Public health authorities recommend treatment of latent tuberculosis in persons who are actively immunosuppressed (6). The standard recommended treatment dose is isoniazid 5 mg/kg (maximum of 300 mg) daily for 9 months for adults and 10–15 mg/kg (up to 300 mg) daily for children (I) (see Table 1 for dose adjustment with renal insufficency). Alternative treatments are isoniazid given twice weekly by directly observed therapy (DOT) for 9 months (adult dose 15 mg/kg with maximum of 900 mg/dose; pediatric dose 20–25 mg/kg with maximum of 900 mg/dose); isoniazid daily for 6 months, or rifampin daily for 4 months (II). A previously recommended regimen of pyrazinamide and rifampin daily for 2 months has been associated with a high rate of hepatotoxicity and is no longer recommended. The daily doses of rifampin are 10 mg/kg (maximum of 600 mg) for adults and 10–20 mg/kg (maximum of 600 mg) for children. Despite this public health recommendation, the use of isoniazid to treat latent tuberculosis infection in transplant recipients is controversial due largely to a high rate of hepatotoxicity reported in some studies (34–36). Recent data, however, show a low risk of hepatotoxicity due to isoniazid in renal transplant recipients without serious underlying liver disease (37) and in patients with compensated liver disease awaiting liver transplantation (38,39).

Table 1.  Antituberculous medications1
DrugDaily dose (adults)Daily dose (pediatrics)3Dose alteration for renal dysfunction2
  1. 1Dosing was adapted from (5).

  2. 2The degree of drug dose alteration for renal dysfunction reflects the creatinine clearance at which dose reduction is first necessary: Thus, it is minimal when dose reduction is first necessary for CrCl ≤10 cm3/min, mild for CrCl ≤ 30 cm3/min, moderate for CrCl ≤50 cm3/min and major for CrCl ≤ 70 cm3/min.

  3. 3Children weighing more than 40 kg should be dosed as adults.

  4. 4Smaller doses (10 mg/kg) are generally used in adults over the age of 50. Streptomycin is usually not given more than five times a week and frequency may be reduced to two to three times a week as patients clear their infection.

First line drugs
 Isoniazid5 mg/kg PO or IV (maximum 300 mg)10–15 mg/kg (maximum 300 mg)Minimal
 Rifampin10 mg/kg PO or IV (maximum 600 mg)10–20 mg/kg (maximum 600 mg)None
 Pyrazinamide25–30 mg/kg PO (maximum 2.0 g)20–30 mg/kg PO (maximum 2.0 g)Minimal
 Ethambutol15–25 mg/kg PO (maximum 1.6 g)15–20 mg/kg PO (maximum 1.0 g)Mild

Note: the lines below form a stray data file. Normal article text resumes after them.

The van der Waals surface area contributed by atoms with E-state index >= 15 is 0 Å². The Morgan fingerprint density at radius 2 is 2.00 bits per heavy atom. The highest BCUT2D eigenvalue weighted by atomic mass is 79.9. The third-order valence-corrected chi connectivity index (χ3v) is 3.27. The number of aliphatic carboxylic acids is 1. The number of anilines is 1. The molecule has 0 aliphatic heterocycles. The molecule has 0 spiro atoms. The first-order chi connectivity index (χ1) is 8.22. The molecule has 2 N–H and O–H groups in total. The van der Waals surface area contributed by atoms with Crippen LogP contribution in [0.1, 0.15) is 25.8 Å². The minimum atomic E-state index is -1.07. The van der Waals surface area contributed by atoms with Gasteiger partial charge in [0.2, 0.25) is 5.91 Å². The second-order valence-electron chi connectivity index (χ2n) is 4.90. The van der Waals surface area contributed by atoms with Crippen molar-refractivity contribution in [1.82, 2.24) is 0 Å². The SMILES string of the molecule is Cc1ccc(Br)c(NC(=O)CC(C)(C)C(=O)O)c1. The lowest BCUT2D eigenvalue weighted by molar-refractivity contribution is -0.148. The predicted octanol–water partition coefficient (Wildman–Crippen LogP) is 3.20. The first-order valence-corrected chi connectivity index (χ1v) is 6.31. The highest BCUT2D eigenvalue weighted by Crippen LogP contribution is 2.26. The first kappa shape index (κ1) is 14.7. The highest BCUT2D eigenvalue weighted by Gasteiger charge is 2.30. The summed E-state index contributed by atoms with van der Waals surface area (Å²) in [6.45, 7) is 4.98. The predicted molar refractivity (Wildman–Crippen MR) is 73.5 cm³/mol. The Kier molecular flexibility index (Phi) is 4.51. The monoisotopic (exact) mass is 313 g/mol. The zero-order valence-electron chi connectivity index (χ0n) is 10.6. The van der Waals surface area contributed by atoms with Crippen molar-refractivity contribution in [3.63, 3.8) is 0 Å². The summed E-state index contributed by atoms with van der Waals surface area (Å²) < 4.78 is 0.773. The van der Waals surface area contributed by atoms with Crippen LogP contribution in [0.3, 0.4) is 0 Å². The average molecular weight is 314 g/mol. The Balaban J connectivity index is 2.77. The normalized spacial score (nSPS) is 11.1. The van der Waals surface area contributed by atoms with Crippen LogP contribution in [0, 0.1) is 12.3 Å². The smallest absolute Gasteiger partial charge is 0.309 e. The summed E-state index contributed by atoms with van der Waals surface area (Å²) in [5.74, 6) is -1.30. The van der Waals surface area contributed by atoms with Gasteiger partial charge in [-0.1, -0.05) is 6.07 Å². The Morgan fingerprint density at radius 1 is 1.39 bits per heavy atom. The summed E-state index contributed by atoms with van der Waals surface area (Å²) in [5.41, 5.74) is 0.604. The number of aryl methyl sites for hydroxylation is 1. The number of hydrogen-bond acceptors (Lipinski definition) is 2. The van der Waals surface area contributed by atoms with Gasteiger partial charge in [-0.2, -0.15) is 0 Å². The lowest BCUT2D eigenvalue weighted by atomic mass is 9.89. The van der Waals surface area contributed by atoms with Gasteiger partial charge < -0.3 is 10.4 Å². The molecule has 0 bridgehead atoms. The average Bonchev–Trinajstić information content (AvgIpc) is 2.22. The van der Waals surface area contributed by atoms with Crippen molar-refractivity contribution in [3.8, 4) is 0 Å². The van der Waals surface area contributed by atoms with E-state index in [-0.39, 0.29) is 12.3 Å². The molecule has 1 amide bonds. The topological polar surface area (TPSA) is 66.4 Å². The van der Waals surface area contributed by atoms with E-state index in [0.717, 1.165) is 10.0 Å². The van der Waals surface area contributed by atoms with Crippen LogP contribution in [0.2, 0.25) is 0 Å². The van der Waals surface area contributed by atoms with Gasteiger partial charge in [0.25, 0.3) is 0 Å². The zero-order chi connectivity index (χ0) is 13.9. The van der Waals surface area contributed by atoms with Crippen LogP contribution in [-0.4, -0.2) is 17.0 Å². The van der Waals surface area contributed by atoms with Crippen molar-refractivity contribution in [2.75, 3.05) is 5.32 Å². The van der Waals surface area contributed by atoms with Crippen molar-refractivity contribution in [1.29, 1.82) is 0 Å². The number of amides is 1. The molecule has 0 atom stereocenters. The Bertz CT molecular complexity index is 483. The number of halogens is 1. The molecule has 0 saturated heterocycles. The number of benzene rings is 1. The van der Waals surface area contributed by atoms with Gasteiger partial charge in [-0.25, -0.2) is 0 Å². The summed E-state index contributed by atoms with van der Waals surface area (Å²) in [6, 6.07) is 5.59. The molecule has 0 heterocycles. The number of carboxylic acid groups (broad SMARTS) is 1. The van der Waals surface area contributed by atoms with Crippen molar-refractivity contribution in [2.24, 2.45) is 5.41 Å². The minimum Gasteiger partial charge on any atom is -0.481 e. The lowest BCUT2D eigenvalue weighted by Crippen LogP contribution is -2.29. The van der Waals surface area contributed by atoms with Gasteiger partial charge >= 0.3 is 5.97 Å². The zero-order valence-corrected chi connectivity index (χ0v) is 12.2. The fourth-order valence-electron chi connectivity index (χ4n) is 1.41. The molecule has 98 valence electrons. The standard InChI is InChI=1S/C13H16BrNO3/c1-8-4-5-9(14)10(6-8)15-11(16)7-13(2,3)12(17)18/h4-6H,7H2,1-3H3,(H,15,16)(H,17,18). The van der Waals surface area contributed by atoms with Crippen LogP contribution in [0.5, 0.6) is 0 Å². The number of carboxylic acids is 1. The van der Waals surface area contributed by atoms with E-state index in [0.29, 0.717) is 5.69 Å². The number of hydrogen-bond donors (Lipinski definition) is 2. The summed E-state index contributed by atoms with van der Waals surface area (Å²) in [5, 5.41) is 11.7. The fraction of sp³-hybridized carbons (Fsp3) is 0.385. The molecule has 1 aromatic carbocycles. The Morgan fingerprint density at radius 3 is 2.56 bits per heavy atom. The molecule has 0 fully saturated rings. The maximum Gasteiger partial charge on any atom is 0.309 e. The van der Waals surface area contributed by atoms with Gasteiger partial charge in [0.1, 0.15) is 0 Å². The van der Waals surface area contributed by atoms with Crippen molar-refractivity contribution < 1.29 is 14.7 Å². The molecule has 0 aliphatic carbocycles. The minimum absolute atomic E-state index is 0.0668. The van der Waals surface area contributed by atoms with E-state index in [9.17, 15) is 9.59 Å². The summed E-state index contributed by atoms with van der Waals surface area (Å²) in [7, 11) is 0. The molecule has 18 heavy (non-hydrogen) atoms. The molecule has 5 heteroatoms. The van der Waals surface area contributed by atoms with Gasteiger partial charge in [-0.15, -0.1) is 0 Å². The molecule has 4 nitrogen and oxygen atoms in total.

Streptomycin15 mg/kg (max 1 g) IM or IV420–30 mg/kg IM or IV (max 1 g)Major
Second line drugs
 Kanamycin15 mg/kg (maximum 1.0 g) IM or IV415–30 mg/kg (maximum 1.0 g) IM or IV4Major
 Amikacin15 mg/kg (maximum 1.0 g) IM or IV415–30 mg/kg (maximum 1.0 g) IM or IV4Major
 Rifabutin5 mg/kg PO (maximum 300 mg)Appropriate dosing for children is unknownNone
 Levofloxacin1000 mg/day PO or IVN/AModerate
 Ethionamide15–20 mg/kg (maximum 1.0 g; usual daily dose 500–750 mg)15–20 mg/kg (maximum 1.0 g)Mild
 Cycloserine10–15 mg/kg (maximum 1.0 g/day in two doses; usual dose 500–750 mg/day in two doses)15–20 mg/kg (maximum 1.0 g/day in two doses)Moderate
 Capreomycin15 mg/kg (maximum 1.0 g) IM or IV415–30 mg/kg (maximum 1.0 g) IM or IV4Major

The rationale for latent TB treatment in this setting is supported by the fact that active TB disease is difficult to diagnose in transplant recipients, the cause of appreciable morbidity and mortality and a potential public health risk. With this in mind, the following recommendations are made

  • 1Isoniazid preventive treatment for 9 months—given daily, or given twice weekly by DOT—should be considered for all transplant patients who have a positive tuberculin skin test (III), unless they have received a prior adequate course of treatment for latent tuberculosis infection or active tuberculosis disease. The alternative regimens that employ 6 months of isoniazid are not recommended for routine use in transplant recipients (III) because 9 months of treatment confers additional protection over 6 months. Pyridoxine (Vitamin B6) 25–50 mg daily should be administered concomitantly with isoniazid to all transplant recipients as they are already at increased risk of neurotoxicity from other transplant medications (III). Regimens that employ rifampin for 6 or 4 months are not preferred due to limited data on efficacy and are to be avoided after transplantation due to drug interactions. If standard treatment is not tolerated, alternative regimens such as ethambutol plus either levofloxacin or moxifloxacin could be considered for high-risk individuals (9). If no alternative treatment is possible, then careful clinical follow-up with prompt diagnostic attention to protracted fever or pulmonary symptoms is likely the best course.